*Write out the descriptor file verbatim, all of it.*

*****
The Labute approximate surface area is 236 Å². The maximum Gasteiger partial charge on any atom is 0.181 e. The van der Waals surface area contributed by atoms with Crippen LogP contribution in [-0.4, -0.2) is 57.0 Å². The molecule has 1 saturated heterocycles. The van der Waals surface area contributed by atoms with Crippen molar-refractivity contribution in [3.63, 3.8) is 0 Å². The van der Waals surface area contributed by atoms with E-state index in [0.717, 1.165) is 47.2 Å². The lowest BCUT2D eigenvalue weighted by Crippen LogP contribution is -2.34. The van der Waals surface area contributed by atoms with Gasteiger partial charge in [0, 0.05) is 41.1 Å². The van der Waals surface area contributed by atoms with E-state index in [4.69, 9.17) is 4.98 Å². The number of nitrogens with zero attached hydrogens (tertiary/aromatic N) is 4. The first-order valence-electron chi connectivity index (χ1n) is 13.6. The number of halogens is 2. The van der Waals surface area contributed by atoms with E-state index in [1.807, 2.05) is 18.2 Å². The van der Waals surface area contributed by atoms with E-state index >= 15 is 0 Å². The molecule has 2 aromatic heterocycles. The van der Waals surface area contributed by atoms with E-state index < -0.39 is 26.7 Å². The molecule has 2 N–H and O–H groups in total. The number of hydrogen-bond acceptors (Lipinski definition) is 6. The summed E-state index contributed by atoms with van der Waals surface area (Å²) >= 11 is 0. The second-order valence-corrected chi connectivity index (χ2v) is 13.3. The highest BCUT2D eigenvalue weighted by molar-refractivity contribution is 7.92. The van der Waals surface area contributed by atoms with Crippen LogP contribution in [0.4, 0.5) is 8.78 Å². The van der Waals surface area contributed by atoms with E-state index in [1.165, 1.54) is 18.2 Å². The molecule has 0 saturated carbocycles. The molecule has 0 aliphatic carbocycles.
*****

The Labute approximate surface area is 236 Å². The maximum Gasteiger partial charge on any atom is 0.181 e. The van der Waals surface area contributed by atoms with Crippen LogP contribution in [-0.4, -0.2) is 57.0 Å². The molecule has 1 saturated heterocycles. The van der Waals surface area contributed by atoms with Crippen molar-refractivity contribution in [3.63, 3.8) is 0 Å². The van der Waals surface area contributed by atoms with E-state index in [0.717, 1.165) is 47.2 Å². The lowest BCUT2D eigenvalue weighted by Crippen LogP contribution is -2.34. The van der Waals surface area contributed by atoms with Gasteiger partial charge in [0, 0.05) is 41.1 Å². The van der Waals surface area contributed by atoms with E-state index in [4.69, 9.17) is 4.98 Å². The number of nitrogens with zero attached hydrogens (tertiary/aromatic N) is 4. The first-order valence-electron chi connectivity index (χ1n) is 13.6. The number of halogens is 2. The van der Waals surface area contributed by atoms with E-state index in [1.807, 2.05) is 18.2 Å². The van der Waals surface area contributed by atoms with E-state index >= 15 is 0 Å². The molecule has 2 aromatic heterocycles. The van der Waals surface area contributed by atoms with E-state index < -0.39 is 26.7 Å². The molecule has 2 N–H and O–H groups in total. The number of hydrogen-bond acceptors (Lipinski definition) is 6. The summed E-state index contributed by atoms with van der Waals surface area (Å²) >= 11 is 0. The second-order valence-corrected chi connectivity index (χ2v) is 13.3. The highest BCUT2D eigenvalue weighted by molar-refractivity contribution is 7.92. The van der Waals surface area contributed by atoms with Crippen LogP contribution in [0.4, 0.5) is 8.78 Å². The van der Waals surface area contributed by atoms with E-state index in [1.165, 1.54) is 18.2 Å². The molecule has 0 saturated carbocycles. The molecule has 0 aliphatic carbocycles.